SAN DIEGO, Calif. — Can COVID-19 really make its way into the human brain? It’s a question that’s been on scientists’ minds for over a year. Now, a new study reveals that it is indeed possible for SARS-CoV-2 to infect certain brain cells. The revelation could go a long way to explaining the seemingly never-ending symptoms of “long COVID.”
Researchers from the University of California San Diego School of Medicine and Rady Children’s Institute for Genomic Medicine used a sophisticated stem cell model of brain cells and human neurons to make this discovery.
“Clinical and epidemiological observations suggest that the brain can become involved in SARS-CoV-2 infection,” says senior author and professor of neuroscience Joseph Gleeson, MD, in a university release.
“The prospect of COVID19-induced brain damage has become a primary concern in cases of ‘long COVID,’ but human neurons in culture are not susceptible to infection. Prior publications suggest that the cells that make the spinal fluid could become infected with SARS-CoV-2, but other routes of entry seemed likely.”
‘Trojan horse’ entering the brain?
A team of neuroscientists and infectious disease specialists first confirmed that human neural cells are actually resistant to the virus causing COVID-19. Unfortunately, their findings also reveal that other types of brain cells may be acting as a “Trojan horse” for coronavirus.
Study authors explain that pericytes are specialized cells that wrap themselves around blood vessels. These cells also carry the SARS-CoV2 receptor. Using a 3D neural cell culture, researchers added these pericytes to the mix to create “assembloids” — a realistic model of the human body. The assembloids contained several types of brain cells, in addition to the pericytes.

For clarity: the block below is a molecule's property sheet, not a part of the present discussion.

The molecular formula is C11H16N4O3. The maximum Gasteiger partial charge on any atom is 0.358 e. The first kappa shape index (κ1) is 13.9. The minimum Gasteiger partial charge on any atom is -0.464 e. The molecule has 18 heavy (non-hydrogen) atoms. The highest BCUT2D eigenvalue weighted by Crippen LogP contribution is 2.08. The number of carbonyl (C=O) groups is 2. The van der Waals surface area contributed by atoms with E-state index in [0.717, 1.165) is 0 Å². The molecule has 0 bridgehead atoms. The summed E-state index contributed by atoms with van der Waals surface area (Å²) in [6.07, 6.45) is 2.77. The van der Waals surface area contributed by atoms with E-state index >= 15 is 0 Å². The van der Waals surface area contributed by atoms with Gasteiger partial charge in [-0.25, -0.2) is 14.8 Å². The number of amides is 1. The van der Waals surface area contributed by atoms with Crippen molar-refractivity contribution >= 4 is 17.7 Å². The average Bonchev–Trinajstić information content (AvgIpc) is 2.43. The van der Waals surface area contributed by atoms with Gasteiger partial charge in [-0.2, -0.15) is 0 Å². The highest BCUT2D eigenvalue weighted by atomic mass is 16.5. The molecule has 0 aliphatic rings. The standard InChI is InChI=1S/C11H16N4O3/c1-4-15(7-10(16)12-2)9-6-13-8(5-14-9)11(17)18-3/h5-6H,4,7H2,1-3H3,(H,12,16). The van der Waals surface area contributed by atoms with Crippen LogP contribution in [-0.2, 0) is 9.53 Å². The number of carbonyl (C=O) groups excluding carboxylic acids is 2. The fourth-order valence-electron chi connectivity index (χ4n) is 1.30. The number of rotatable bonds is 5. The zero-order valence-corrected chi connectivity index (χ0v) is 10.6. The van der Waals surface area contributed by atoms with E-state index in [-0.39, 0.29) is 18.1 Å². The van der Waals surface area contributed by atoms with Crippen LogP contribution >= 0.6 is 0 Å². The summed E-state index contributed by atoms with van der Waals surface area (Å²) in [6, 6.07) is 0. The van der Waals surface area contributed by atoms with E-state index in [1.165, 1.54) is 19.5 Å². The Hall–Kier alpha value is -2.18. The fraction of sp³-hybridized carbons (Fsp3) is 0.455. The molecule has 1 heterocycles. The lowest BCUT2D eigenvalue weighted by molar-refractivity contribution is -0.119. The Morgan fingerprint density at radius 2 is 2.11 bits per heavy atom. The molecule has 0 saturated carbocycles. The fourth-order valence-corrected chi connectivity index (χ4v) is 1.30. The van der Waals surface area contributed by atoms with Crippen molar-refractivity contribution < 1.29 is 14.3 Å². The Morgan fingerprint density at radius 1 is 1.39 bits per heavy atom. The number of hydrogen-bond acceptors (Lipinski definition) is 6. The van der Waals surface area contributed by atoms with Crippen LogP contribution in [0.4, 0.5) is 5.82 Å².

After exposing this model to coronavirus, they discovered SARS-CoV-2 can infect pericytes and other cells. These brain cells then acted as local “factories” for the virus to multiply and spread.
Moreover, scientists found that once the virus starts to spread, it attacks astrocytes, a group of supporting cells in the body. The results show that one potential route for COVID entering the brain involves blood vessels carrying coronavirus-infected pericytes into the brain. From there the virus attacks other brain cells vulnerable to infection.
“Alternatively, the infected pericytes could lead to inflammation of the blood vessels, followed by clotting, stroke or hemorrhages, complications that are observed in many patients with SARS-CoV-2 who are hospitalized in intensive care units,” Gleeson adds.
Moving forward, researchers plan to build new assembloids that include blood vessels capable of pumping blood. This will provide an even better simulation of what’s happening in the brain and how COVID-19 may be attacking people over the long haul.
The findings appear in the journal Nature Medicine.